Communication in Presentations


For many of us, delivering a presentation can be a nerve-wracking experience. Now imagine doing this in another language and culture. How should you prepare the presentation? Should you present data that culminates in a conclusion, or should you first explain the theory behind a point? Should your slides include diagrams and graphs or just a few bullet points? Will your audience find it too sparse and vague, or will they be overwhelmed with too much information?

Let me give you the example of a British company that was acquired by a US firm. Executives from both companies delivered a presentation giving an overview of the company. The British presentation built up with detail and culminated in a conclusion. The US presentation consisted of bullet points and began with a conclusion and followed with an explanation of that conclusion. Both presentations delivered similar content and details, but the participants had trouble following the opposite team’s presentation. Just because both teams were native English speakers did not prevent misunderstandings.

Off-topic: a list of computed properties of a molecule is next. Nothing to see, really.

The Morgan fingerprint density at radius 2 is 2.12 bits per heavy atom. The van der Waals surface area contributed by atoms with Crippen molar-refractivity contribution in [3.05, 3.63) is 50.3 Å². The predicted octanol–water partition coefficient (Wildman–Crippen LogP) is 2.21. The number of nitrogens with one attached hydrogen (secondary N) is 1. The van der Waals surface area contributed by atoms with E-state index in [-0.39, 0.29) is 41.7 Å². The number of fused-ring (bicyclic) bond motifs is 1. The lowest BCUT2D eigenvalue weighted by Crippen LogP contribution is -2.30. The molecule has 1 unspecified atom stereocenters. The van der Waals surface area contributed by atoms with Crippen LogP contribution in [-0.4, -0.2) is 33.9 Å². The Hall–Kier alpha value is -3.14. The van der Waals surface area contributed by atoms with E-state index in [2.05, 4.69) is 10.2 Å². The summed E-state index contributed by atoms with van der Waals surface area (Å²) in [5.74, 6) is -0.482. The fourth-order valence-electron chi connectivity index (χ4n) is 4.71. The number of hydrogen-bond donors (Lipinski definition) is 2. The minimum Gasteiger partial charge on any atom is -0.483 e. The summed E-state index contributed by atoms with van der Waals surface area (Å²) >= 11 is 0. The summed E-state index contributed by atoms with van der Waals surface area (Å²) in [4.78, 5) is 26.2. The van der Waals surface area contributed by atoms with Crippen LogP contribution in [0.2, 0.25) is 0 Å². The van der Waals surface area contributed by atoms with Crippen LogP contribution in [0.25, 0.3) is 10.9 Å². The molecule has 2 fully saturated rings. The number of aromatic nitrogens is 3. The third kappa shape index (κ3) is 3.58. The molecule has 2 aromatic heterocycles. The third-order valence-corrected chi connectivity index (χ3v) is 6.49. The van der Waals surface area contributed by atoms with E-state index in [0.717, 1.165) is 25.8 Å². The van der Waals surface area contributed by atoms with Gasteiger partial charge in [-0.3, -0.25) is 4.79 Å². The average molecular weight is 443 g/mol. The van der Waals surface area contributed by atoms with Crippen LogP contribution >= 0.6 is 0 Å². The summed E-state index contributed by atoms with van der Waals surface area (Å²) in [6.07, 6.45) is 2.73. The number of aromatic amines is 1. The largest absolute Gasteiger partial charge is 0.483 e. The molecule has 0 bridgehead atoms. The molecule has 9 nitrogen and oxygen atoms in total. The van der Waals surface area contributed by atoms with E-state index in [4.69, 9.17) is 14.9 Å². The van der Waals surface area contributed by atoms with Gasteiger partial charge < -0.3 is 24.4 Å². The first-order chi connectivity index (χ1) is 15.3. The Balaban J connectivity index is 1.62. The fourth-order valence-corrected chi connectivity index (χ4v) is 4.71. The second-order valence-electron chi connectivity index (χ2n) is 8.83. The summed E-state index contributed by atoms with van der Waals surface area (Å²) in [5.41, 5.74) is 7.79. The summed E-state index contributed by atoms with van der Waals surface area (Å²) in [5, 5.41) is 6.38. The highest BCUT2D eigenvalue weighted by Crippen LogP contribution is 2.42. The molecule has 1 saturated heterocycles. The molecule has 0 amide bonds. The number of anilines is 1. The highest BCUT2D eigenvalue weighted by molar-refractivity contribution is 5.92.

Now imagine delivering a presentation in another language! There are different challenges: What behavior should you expect during your presentation? What if you get interrupted? In some cultures there is a stronger reliance on explicit and precise communication, so if someone has a question they will ask it. In other cultures, there is a much stronger preference for implicit communication, so such a direct way of speaking would appear rude and inappropriate, especially if a senior person is presenting.

These are all things to take into consideration when planning a presentation with an audience from a different culture. With the proper preparation, your presentation can get across the points you intended rather than confusing – or even alienating – your audience.

Anne-Marie Salmon